Scribe set to take wing on ‘Superfly’

Imagine moves into more serious fare as Zaillian inks

NEW YORK — Steven Zaillian, the Oscar-winning “Schindler’s List” scribe who’s coming off “Hannibal,” has been signed by Imagine and Universal to write “The Return of Superfly,” the true story of the rise and fall of Harlem heroin kingpin Frank Lucas.

U and Imagine chairman Brian Grazer won a bidding battle last fall for rights to a New York magazine profile along with the life rights to Lucas and Richie Roberts, the lawman who chaired the federally financed task force that brought Lucas to justice.

“Wiseguy” author Nick Pileggi also is involved in the project, likely as exec producer, and pitched the tale as “Donnie Brasco” meets “Shaft.” Grazer worked with U chairman Stacey Snider and production presidents Scott Stuber and Mary Parent to land Zaillian.

“Steve is one of the most prestigious and acclaimed writers, to whom I’ve offered a bunch of things but never heard the word ‘yes’ before,” said Grazer. “I’d become borderline stalker, but finally he relented. We think the film is an important story, and he validates it.”

It’s particularly important for Imagine as the company diversifies into more serious films. That move started with “Apollo 13” and continues with the Ron Howard-directed “A Beautiful Mind,” the story of a schizophrenic genius now getting under way in New York, starring Oscar winner Russell Crowe.

“We’ve been very successful primarily making comedic mainstream movies, but the movies that stick with me, whether they’re mine or someone else’s, are dramas like this piece or ‘A Beautiful Mind,’ ” Grazer said. “While I still love comedies like ‘Liar Liar’ and ‘The Nutty Professor,’ this is a direction I’m moving in, even if it’s a subconscious shift.”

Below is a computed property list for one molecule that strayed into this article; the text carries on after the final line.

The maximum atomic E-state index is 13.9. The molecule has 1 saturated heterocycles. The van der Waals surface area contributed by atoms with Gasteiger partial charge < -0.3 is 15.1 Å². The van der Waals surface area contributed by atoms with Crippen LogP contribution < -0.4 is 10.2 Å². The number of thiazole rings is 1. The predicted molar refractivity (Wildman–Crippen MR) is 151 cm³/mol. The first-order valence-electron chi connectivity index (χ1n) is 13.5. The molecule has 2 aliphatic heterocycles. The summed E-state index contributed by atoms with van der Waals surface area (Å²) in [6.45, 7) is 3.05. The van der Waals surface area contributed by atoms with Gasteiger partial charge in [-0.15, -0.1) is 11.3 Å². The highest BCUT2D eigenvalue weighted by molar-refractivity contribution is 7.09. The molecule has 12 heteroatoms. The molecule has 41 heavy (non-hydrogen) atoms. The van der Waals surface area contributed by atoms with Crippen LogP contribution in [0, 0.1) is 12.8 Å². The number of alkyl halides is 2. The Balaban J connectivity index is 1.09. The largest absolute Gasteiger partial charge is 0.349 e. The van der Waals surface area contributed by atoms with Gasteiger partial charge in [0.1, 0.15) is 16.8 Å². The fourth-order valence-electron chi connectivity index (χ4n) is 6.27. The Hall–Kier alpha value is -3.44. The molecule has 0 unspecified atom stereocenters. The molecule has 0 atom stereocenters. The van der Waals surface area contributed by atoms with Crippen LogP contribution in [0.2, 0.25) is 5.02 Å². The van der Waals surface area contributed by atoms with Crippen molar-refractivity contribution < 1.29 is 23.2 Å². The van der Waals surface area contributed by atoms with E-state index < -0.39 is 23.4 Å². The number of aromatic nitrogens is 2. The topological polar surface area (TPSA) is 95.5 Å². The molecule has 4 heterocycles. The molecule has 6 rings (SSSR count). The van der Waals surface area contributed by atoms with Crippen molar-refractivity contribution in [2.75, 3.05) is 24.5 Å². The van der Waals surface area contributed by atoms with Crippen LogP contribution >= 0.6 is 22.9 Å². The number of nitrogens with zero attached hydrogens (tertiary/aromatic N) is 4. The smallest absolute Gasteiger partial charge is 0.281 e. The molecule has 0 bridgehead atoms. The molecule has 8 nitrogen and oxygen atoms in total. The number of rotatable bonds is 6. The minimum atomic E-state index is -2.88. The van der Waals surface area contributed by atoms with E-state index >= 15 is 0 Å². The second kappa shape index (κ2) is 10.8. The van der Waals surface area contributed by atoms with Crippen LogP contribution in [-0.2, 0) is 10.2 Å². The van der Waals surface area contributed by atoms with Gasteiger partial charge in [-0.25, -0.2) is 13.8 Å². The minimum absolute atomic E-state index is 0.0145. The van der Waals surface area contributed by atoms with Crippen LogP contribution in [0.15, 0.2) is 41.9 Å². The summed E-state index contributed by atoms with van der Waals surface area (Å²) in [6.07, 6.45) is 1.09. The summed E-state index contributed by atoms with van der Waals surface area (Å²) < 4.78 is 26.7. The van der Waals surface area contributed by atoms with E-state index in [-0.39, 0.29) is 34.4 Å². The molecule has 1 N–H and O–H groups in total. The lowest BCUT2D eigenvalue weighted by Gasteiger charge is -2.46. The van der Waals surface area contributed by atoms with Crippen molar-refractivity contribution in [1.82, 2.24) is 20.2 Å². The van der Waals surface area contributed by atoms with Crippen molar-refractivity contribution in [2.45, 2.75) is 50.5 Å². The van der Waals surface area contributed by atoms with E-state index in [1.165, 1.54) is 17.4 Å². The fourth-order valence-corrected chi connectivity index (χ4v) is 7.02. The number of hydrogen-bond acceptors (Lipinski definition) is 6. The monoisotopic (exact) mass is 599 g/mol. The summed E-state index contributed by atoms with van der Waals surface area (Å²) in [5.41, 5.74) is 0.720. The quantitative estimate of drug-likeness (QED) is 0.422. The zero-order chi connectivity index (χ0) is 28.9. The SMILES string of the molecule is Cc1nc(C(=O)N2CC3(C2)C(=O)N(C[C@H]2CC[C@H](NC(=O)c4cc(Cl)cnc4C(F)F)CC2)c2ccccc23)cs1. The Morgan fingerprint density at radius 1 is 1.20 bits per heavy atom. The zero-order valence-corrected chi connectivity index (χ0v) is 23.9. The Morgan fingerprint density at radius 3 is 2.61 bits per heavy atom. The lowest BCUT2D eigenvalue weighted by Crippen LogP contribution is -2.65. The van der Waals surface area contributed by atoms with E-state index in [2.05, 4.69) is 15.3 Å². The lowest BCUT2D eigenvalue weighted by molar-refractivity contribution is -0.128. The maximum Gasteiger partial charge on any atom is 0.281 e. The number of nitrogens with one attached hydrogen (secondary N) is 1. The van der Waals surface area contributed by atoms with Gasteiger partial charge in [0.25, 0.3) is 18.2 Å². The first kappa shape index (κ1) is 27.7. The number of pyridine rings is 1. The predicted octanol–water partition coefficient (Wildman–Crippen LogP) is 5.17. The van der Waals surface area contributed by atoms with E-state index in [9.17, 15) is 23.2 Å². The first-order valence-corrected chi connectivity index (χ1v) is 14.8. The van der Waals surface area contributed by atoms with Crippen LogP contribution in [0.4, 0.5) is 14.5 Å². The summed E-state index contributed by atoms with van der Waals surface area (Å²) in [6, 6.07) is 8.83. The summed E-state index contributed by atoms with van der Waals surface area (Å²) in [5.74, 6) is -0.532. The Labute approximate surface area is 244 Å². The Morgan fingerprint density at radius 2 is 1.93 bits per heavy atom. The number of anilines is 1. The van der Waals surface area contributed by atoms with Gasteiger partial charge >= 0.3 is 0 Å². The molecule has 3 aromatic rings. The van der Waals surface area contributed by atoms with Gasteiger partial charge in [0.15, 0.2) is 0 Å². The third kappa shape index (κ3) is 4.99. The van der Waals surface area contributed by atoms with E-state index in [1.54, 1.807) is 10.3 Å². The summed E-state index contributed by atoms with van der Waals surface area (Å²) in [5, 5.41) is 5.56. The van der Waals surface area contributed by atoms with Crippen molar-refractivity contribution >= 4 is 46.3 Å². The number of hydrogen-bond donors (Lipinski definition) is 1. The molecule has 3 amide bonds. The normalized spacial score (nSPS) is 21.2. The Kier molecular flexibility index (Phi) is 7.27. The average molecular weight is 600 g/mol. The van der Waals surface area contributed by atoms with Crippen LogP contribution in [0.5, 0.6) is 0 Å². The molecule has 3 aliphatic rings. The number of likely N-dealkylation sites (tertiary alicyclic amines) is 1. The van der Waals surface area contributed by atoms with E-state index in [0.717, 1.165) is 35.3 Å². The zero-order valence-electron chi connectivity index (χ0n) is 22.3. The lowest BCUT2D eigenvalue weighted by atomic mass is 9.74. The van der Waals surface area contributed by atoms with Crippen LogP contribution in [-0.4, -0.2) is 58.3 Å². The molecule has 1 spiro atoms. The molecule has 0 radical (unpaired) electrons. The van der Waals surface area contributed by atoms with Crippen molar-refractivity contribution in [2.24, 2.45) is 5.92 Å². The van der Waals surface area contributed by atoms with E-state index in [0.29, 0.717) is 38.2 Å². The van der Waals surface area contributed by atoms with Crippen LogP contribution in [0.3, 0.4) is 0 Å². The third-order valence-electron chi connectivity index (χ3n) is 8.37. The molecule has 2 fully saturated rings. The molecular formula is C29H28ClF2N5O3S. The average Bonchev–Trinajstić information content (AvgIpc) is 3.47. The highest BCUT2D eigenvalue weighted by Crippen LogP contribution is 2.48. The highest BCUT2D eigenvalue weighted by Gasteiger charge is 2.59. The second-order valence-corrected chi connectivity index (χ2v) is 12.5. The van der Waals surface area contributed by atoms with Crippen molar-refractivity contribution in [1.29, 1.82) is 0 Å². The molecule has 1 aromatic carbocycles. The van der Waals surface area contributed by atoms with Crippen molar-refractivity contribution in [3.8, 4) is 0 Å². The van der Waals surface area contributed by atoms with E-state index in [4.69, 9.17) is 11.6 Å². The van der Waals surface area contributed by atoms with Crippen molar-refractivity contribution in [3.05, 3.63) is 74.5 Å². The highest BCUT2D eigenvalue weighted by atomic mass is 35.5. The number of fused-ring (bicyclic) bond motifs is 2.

U production co-prexy Stuber said Zaillian has “been a huge part of our success over the last 10 years, and this is the first original he’s agreed to write in four or five years.”

Lucas grew up in segregated North Carolina and watched the Ku Klux Klan shoot his cousin for looking at a white girl. Bright but uneducated, he made his way to Harlem and became a heroin kingpin by traveling to Asia’s Golden Triangle to make connections, shipping heroin back to the U.S. in the coffins of soldiers killed in Vietnam.

Dubbed “Superfly” because of his flashy wardrobe, Lucas was shadowed by lawman Roberts, who finally helped bring the kingpin to justice. The two then worked together to expose the crooked cops and foreign nationals who made importing heroin so easy.

Zaillian is no stranger to nonfiction. Aside from “Schindler’s List,” his recent screen credits include “A Civil Action,” which he directed, and “The Falcon and the Snowman.”

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